Miami is one of Florida’s — and the world’s — most popular vacation spots. Here are just three reasons why, and some tips for when you visit:
Tip No. 1: “Miami” includes Miami Beach, Coral Gables, the Design District, Wynwood and a host of other places that aren’t technically in the city. But they’re most definitely “Miami.”
Tip No. 2: You need a car. Miami (see Tip #1) sprawls over an area the size of Rhode Island.
3 Places to visit in Miami, Florida
Circa 39’s WunderBar. Photo: Lindsay Wurm
South Beach is where movie stars, millionaires, models, and regular folks can get a ground-level view of Ocean Drive, the beach and the Art Deco hotels that have served as the iconic backdrop for “Miami CSI,” “Miami Vice” and just about every televised sporting event in a 25-mile radius.
Every north-south street here has a distinctive flavor and is packed with restaurants and shops. East-west spots not to miss are tiny Española Way with its Mediterranean flair, and Lincoln Road, a chic, pedestrian-only mall lined with shops and eateries, most of which offer shaded outdoor eating under clusters of umbrellas. The stunning Holocaust Memorial stands a few blocks north, behind the convention center.
Explorers and culture-seekers will appreciate the central Miami Beach location of Circa 39 — just minutes from a number of craft breweries, the trendy arts district, numerous live music venues and more. In between it all, kick back at the chic, tropical pool deck, sip on a rum cocktail at Wunderbar and relax in the Instagrammable WunderGarden. Only a block from Miami Beach, Circa 39 is a happy haven for upbeat travelers of the world.
Classy, chic, trendy and historic all in one. The Gables is one of the oldest neighborhoods — actually, a city unto itself — where you can come for the architecture, enjoy the fine dining and stay for a stroll through some of the finest art galleries in the area.
The Biltmore Hotel’s 93-foot, the copper-clad tower may be the Gables’ most recognizable point. It’s modeled after a 12th-century Moorish tower in Seville, Spain. Everyone from Judy Garland to Al Capone has stayed there, including “Tarzan,” Johnny Weissmuller. It’s got a spa, a 22,000-square-foot marble swimming pool and one of the most elegant and challenging — but not daunting — golf courses around.
The Venetian Pool started as a quarry, providing the rock to build the first Coral Gables homes. City founder George Merrick fancied it up as a “Venetian” lagoon with loggias and towers, added waterfalls, a cave and “cliffs” for the kids to jump off (you, too, if you want), and opened it as the “Venetian Casino” in 1924. The 820,000-gallon pool, fed by artesian wells, is drained and refilled nightly.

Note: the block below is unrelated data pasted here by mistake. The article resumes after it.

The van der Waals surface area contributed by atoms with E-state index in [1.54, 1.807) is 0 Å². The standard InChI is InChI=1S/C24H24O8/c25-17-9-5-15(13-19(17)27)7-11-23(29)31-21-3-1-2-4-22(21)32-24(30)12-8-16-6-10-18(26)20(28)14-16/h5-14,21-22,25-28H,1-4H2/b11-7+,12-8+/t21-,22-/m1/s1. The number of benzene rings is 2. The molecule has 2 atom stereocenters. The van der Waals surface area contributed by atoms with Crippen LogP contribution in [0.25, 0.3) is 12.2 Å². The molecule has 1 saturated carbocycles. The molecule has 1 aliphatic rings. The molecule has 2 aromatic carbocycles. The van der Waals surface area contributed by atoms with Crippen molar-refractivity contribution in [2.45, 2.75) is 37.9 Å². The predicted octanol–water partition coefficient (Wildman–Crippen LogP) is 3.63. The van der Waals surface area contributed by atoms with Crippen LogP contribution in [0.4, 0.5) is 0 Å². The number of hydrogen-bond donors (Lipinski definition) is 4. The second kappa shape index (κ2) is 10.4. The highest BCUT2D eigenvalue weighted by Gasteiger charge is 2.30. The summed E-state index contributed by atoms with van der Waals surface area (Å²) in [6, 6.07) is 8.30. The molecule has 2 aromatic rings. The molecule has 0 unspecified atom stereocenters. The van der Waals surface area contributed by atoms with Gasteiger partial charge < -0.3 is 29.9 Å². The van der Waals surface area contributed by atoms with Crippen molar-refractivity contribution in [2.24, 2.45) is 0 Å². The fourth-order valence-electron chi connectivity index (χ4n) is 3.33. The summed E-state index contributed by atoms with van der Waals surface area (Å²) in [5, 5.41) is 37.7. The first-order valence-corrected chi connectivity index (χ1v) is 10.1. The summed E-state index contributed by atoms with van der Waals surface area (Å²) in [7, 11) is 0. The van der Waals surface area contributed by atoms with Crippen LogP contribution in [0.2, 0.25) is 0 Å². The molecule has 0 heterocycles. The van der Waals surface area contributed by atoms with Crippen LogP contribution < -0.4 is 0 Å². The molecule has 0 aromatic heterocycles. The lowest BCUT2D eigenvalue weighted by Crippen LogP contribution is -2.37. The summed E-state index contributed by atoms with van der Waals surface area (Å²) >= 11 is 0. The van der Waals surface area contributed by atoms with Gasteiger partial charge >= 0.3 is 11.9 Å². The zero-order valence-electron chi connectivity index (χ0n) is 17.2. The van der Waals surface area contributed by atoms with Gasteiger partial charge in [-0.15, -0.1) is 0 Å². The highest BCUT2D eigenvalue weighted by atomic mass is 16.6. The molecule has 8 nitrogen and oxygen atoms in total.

Drive down just about any street to see some of the exquisitely maintained original Mediterranean Revival 1920s homes with their Old World arches and columns. Merrick’s coral stone home (tours available) is on Coral Way.
Miracle Mile is the center of the shopping and fine-eating district. It’s hard to go wrong here. There’s cuisine from around the world. Gallery night (first Friday) brings showings of fine contemporary and Latin art, including talented new artists and Cuban art you won’t find anywhere else.
Design District and Wynwood
Wynwood is best known for casual eats, including clusters of food trucks, and as the heart of the region’s art scene. There are galleries galore, but no trip to South Florida is complete without a visit to the Wynwood Walls, a world-class display of graffiti by some of the top artists in the urban art field, such as Os Gemeos and Shepard Fairey.
That’s just a few blocks from one of Miami’s most impressive structures, the Bacardi Buildings, at 21st and Biscayne. They very deliberately merge art and innovative engineering, with massive murals of traditional Spanish blue-and-white tiles on one and walls made of 1-inch-thick hammered glass tapestries on the other.
Restaurants in the Design District are equally trendy, but more upscale, with fusion menus and fancier décor. There’s art here, too. A whole crowd of jury-selected resident artists work and show at the Bakehouse Art Complex, and Swampspace Gallery regularly presents innovative Miami art. Visit Florida Staff